That was demonstrated recently when the ABC Insiders team visited Byron Bay and was asked a related question. Basically the team froze and fobbed it off.

    These events will eventually erode the high level of trust that Australians have long held for the ABC.

    I just hope that people at the next election will remember and vote accordingly.

  8. howardpatr 4 years ago

    Political Editor Chris Uhlmann would have his grubby hands all over this.

    Uhlmann currying favours from Guthriethe the LNP’s advisers at the IPA.

    • stalga 4 years ago

      Yep, Guthrie is a big part of the problem.

  9. Kevan Daly 4 years ago

    Probyn is doing the ALP a favour. Do you really think that the ALP can take 50% renewables by 2030 to the next election with the coalition promising lower electricity prices? What proportion of the deplorables out there give a stuff about global warming and CO2 emissions when they pay their electricity bills. This is the only issue Turnbull has going for him and he is going to ride it for all it’s worth.

    • Nick 4 years ago

      The only problem is that Turnbull is pushing new coal power plants that are even more expensive than renewable’s, so the whole argument is bunk

    • Chris Fraser 4 years ago

      Why not achieve both ? Reduce your energy bills And your household emissions.

      • Greg Hudson 4 years ago

        Only possible with RE

  10. Rob G 4 years ago

    I saw that too… I thought this isn’t the kind of opinion you expect from a journalist. News is supposed to be reported in an unbiased way. It comes on the back of yet another Drum episode loaded with right wing commentators discussing renewables. If I want to watch such uninformed non-sense and hear an endless ideology about “(not very) clean coal” or Warren Mundine’s silly nuclear thoughts then I’d watch sky! Clean up your coverage ABC… your audience is educated and won’t be fooled by right wing trickery.

  11. DogzOwn 4 years ago

    ABC RN is suffering also. Sunday morning used to be a pleasure from 6.00 but first hour now shifted earlier, replaced by “God Forbid”(asking is god necessary?) Correspondents report used to be good value, still in the schedule but this week replaced by IPA propagandist Tom Switzer, proposing other than CST for Port Augusta, then his usual right wing mindless chat fest with USA pals after 9.00. Would be wonderful to have a Sunday without politicians, especially religious variants.

  12. Alan S 4 years ago

    Christopher Pyne has just gleefully announced that generators with a 5 day fuel storage would be installed at Adelaide’s Osborne shipbuilding facility to ensure continuous supply. You couldn’t mistake the triumph in his voice, almost salivating. Guess what he inferred was to blame.

    • PV believer 4 years ago

      This is just a UPS that has been described. All power dependent businesses have them.

      • Rod 4 years ago

        I don’t have a problem with them having back up, regardless of the fuel.
        But he is talking about millions of dollars!
        He also called SA energy 3rd world.
        He also stated Defence made the request. I would like to see the proof of that one.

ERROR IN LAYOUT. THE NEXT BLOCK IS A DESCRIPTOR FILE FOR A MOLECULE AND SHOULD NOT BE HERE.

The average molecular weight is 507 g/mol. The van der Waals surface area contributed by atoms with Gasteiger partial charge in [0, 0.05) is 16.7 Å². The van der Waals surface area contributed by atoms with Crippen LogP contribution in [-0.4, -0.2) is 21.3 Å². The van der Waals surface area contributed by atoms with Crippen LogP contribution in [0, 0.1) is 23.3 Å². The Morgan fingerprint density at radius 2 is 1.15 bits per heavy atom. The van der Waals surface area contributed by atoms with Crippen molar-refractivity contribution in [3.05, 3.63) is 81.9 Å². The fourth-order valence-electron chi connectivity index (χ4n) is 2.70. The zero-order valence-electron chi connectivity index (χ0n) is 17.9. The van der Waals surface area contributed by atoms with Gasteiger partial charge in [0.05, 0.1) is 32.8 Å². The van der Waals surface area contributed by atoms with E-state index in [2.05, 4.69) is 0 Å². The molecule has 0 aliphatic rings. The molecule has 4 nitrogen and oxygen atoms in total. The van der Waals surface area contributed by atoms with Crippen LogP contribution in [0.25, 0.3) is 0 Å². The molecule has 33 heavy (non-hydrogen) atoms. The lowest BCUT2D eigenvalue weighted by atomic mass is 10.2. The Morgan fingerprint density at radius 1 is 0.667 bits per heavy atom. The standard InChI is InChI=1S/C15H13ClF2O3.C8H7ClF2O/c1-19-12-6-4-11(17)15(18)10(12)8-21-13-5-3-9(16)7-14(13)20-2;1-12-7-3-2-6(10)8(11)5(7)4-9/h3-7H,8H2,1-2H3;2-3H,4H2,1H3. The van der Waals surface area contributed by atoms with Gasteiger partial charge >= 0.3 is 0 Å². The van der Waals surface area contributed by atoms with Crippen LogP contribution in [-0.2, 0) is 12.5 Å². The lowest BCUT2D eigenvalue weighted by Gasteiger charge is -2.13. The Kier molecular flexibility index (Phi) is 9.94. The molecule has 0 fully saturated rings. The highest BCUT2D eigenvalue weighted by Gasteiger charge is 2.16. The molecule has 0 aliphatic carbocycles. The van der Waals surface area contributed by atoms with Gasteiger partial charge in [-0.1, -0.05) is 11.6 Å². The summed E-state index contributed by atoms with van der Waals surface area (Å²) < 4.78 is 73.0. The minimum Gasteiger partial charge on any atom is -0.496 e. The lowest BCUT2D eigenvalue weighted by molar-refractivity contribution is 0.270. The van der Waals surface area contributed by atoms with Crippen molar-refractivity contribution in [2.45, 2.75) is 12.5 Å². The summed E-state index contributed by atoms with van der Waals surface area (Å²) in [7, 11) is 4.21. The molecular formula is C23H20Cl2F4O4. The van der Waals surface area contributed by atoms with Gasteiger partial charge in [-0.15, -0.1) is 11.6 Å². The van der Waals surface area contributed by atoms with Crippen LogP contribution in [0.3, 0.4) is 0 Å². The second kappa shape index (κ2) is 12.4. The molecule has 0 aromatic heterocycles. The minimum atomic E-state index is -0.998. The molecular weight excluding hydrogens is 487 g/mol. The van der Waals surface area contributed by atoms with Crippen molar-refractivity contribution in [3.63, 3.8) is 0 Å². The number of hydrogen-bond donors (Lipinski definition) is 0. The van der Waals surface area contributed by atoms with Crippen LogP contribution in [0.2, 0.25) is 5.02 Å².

• Alan S 4 years ago

        No it isn’t but I doubt Pyne would know the difference between a UPS and a diesel genset in prime or standby operation. .

  13. Malcolm M 4 years ago

    Average age of ABC viewership is 62 years, so their LNP stooges are mainly influencing the older generation who are less likely to change from their previous position.

    The younger generation would be into narrow-casting rather than broadcasting. Those that don’t like renewables would follow “Stopthesethings”, and those that like them “Reneweconomy”.

    • Greg Hudson 4 years ago

      I’m exactly in that demographic, except… Next time I vote it will be Labor.

  14. JeffJL 4 years ago

    To be fair, the ALP seem to be slaves to the science of climate change. That is – To avoid likely global significant changes in the weather (mostly for the bad) humanity needs to stop emitting greenhouse gasses.

    This slavishness is responsible for the renewable energy target. So in a way Labor is a slave to the RET.

    I’m good with that.

  15. Mike-at-goodbyegrid 4 years ago

    The ABC has succumbed to ever-increasing pressure to peddling the government line. More stupid shows and less critical journalism, who cares about some old-fashioned charter? Throw away your TV and get VPN instead!

    • Ian 4 years ago

      TV’s are a major source of energy consumption, and used to consume baby bonuses, best not to support this outdated technology.

  16. diabz 4 years ago

    Send a complaint, I did

  17. Les Johnston 4 years ago

    I noticed the Probyn comment and thought he was making it up. When will journalists employed by the ABC provide material based on facts? Opinions based on ignorance need to be disclosed as political advertising..

  18. Terry J Wall 4 years ago

    Just more evidence that they suffer chronic corp-speak! Pick up all their views from the wires..

  19. JonathanMaddox 4 years ago

    And there’s false balance.

  20. hugh grant 4 years ago

    Its very disappointing to hear two ABC journalists who I respect taking the lazy option of paraphrasing the Coalition’s fact free political slogans and positions. In effect, Chris and Andrew are propagating fake news. I have submitted a couple of their statements to the ABC fact check.